Dozens of officials have been taken down in Mao-style rectification campaign; ‘scrape the poison off the bone’
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A senior ally of Chinese leader Xi Jinping called for a Mao-style purge of China’s domestic-security apparatus last month, saying it was time to “turn the blade inwards and scrape the poison off the bone.”
The cleansing commenced swiftly.
Within the first week after the call to action, Communist Party enforcers had launched investigations into at least 21 police and judicial officials, according to a media tally cited by the party’s top law-enforcement commission. Dozens more have since been taken down, including the police chief of Shanghai, the most senior target thus far, and cadres who have won awards for good performance.
The rash of investigations marks the first time that Mr. Xi has unleashed a sweeping and systematic clean-up of the country’s powerful domestic-security apparatus. His push to forge police, prosecutors and judges who are “absolutely loyal, absolutely pure and absolutely reliable”—as officials running the campaign have demanded—points to thorny concerns that Mr. Xi faces at home even as he seeks to slow a downward spiral in relations with the U.S.
Political observers say the campaign demonstrates the pervasiveness of corruption in China’s criminal-justice system, despite a nearly eight-year effort by Mr. Xi to root out graft and build sustainable one-party rule.
Mr. Xi has targeted senior law-enforcement officials in the past, including retired security chief Zhou Yongkang—who was jailed for life in 2015 for corruption and abuses of power—as well as two vice ministers of public security felled in disciplinary probes over the past two years.
In launching a wider effort, some analysts say, Mr. Xi appears keen to tighten his grip over agencies vital to maintaining social stability and upholding his personal authority, which could prove critical as he confronts a pandemic-ravaged economy and rising tensions with the U.S. that could kick up social ferment and fuel dissent against his leadership.
Firmer control over China’s security forces also gives Mr. Xi more leverage as he positions himself to secure a third term as Communist Party leader in 2022, said Wu Qiang, a Chinese politics researcher and former lecturer at Beijing’s Tsinghua University.
“Xi is especially reliant on this coercive state apparatus, yet also distrustful of it,” Mr. Wu said.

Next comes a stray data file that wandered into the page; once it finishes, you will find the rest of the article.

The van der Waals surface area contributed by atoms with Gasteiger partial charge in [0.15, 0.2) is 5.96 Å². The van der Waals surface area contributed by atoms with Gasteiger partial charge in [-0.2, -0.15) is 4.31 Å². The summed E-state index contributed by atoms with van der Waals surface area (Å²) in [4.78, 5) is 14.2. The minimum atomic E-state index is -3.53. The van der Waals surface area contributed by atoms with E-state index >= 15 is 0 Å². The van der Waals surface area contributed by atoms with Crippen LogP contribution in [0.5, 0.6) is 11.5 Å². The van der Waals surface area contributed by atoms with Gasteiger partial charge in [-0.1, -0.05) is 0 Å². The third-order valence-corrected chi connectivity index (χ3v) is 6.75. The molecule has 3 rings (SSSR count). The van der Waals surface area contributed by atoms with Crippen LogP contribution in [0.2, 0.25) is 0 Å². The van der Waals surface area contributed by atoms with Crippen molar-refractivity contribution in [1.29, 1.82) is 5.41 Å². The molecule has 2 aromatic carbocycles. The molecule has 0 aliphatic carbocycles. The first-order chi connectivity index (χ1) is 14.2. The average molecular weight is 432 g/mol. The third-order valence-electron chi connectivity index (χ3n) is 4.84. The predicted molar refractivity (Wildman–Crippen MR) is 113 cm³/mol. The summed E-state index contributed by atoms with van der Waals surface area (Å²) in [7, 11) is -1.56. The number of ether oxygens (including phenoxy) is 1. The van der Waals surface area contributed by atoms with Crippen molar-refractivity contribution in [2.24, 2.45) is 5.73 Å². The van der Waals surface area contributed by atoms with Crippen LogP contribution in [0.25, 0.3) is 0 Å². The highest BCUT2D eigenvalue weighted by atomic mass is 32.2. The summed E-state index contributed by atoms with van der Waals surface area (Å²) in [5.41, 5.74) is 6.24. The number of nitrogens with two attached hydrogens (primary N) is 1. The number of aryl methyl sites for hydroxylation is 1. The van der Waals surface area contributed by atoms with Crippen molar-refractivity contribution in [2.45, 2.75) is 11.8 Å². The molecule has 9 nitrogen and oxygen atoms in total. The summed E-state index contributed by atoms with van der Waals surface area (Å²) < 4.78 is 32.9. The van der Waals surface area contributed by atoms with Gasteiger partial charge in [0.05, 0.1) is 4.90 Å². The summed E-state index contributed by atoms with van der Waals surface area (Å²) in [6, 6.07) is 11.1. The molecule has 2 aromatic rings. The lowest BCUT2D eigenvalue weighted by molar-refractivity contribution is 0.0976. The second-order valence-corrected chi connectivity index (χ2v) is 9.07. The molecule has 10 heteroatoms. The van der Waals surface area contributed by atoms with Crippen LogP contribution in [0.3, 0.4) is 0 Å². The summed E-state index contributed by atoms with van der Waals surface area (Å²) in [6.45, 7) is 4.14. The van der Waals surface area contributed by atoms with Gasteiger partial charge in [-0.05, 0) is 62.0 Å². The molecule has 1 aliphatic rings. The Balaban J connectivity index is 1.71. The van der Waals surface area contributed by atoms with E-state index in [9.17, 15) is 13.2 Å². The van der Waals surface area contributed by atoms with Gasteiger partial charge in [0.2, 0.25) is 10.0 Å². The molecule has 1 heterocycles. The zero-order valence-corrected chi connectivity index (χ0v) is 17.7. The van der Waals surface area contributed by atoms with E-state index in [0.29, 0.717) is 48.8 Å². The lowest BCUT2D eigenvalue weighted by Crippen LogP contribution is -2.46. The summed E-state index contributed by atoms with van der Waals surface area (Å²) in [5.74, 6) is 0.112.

Chen Yixin, the Xi ally tapped to run the rectification drive, signaled as much. Announcing the campaign at a July 8 meeting, he compared it to the 1942-1945 Yan’an Rectification Movement—a purge that consolidated Mao Zedong’s control over the party.
Drawing inspiration from Mao’s campaigns, Mr. Xi’s effort features heavy doses of ideological training in addition to disciplinary investigations. According to guidelines issued for a trial program set to run through October, participants must uphold Mr. Xi’s authority and fortify their minds by studying his speeches on governance.
“The party always explains graft as the result of individuals becoming corrupt,” said Sheng Hong, an economist and former director of an independent Beijing think tank that shut down last year under government pressure. “They don’t acknowledge that corruption is an institutional problem.”
The Communist Party’s Central Political and Legal Affairs Commission, which oversees law enforcement, didn’t respond to queries.
An example of the graft that has afflicted China’s criminal-justice system recently surfaced publicly in the northern industrial city of Baotou, where an organized-crime trial has been dogged by allegations of police abuse and other malfeasance that sparked a furor in Chinese legal circles.
The case centers on Wang Yongming, a 56-year-old moneylender and Baotou native, whom local police allege was the leader of a crime ring involved in loan-sharking, extortion and blackmail. He, his wife and other alleged accomplices were first arrested in April 2019.